Mitt, Moochers, and Mormonism’s Other Legacy
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In the nineteenth century, Romania Bunnell Pratt was the second woman doctor west of the Mississippi (1877) and one of many Mormon women of the time who were encouraged to attend universities in the East. Utah Territory extended women the right to vote as early as 1869, earning it a visit by Susan B. Anthony and Elizabeth Cady Stanton. Martha Hughes Cannon, a physician (University of Michigan, 1881), and polygamist Mormon wife, successfully ran against her own husband to become America’s first female state senator. This should not be surprising coming from a tradition that includes a goddess, Heavenly Mother.
(Other traditionally marginalized groups may not fare so well with Mormon doctrine. Homosexual unions, for example, run counter to Mormon narratives in a way that working women do not. They challenge not only traditional marriage on earth but the whole cosmic Mormon family plan which requires heterosexual partners that progress to godhood, beget spirit children, and raise families for eternity.)
A Mormon Liberation Theology?
One of the best kept secrets in the tradition is that early on Mormons were overwhelmingly Democrats, so much so that the Prophet Brigham Young assigned certain families to become Republican in order to create a bipartisan environment. Utah voted for FDR four times and Truman thereafter. It did not become solidly Republican until the 1950s, and was undoubtedly influenced by the Cold War and then the turmoil of the civil rights movement and rebellious youth culture. The deal was sealed by Roe v. Wade.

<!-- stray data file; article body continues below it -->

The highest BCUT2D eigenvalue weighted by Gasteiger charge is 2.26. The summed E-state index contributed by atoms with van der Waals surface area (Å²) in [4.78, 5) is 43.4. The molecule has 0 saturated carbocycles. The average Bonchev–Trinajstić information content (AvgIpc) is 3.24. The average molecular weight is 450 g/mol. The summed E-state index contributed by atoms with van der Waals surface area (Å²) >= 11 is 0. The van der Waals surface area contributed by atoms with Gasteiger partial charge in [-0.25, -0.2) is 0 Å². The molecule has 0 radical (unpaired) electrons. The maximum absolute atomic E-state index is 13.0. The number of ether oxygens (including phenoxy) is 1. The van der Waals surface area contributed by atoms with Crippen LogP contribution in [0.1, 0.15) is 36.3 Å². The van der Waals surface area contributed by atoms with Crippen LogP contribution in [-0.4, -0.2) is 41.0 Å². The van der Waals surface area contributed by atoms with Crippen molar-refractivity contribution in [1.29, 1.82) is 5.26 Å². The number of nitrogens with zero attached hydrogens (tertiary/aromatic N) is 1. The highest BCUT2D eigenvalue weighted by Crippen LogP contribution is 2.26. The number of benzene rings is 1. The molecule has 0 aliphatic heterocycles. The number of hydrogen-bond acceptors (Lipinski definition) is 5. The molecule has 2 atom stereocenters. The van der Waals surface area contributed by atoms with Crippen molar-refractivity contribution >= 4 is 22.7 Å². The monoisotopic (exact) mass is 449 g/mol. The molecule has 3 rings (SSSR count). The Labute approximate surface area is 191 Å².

With the Cold War fading, however, apocalyptic narratives may abate, opening space for new “King Benjamin” political alignments. Mormons have not followed some of their Evangelical counterparts in their substitution of Islam for the Soviet menace, for example, and there are no Mormon gaffes on this score akin to those of Jerry Falwell, Pat Robertson, and Franklin Graham—even though End Times prophesies place Mormons squarely behind Israel in all land disputes with its Muslim neighbors. Abortion remains a challenge, but with no doctrinal obstacles to birth control, Mormons could join hands with likeminded Democrats to forge a more robust policy of prevention.
Most importantly, there are seeds for a Mormon left-leaning politics in its cosmic tales, and perhaps even for a Mormon form of liberation theology. “Free agency,” the lynchpin of the Mormon Plan of Salvation, emphasizes the individual’s right to choose his or her own path (to follow God or to go one’s own way); the narrative of King Benjamin; the United Order; and the conception of a Heavenly Mother (co-equal with God), along with Mormonism’s previous empowerment of women all provide potential resources for a discourse that speaks to the liberation and well-being of all.
So steeped was my childhood in King Benjamin sympathies that I await the catalyst that gives rise to a waiting-in-the-unconscious wave of social justice politics across my beloved Mormon valley. In my own restoration daydreams, the pre-Tea Party Romney once played the role of Nixon opening China—the Mormon politician who flip-flops one last time to let his King Benjamin heart flood the Tea Party plains. While Mitt has since dashed the hopes of this particular fantasy, there are certainly others waiting in the wings.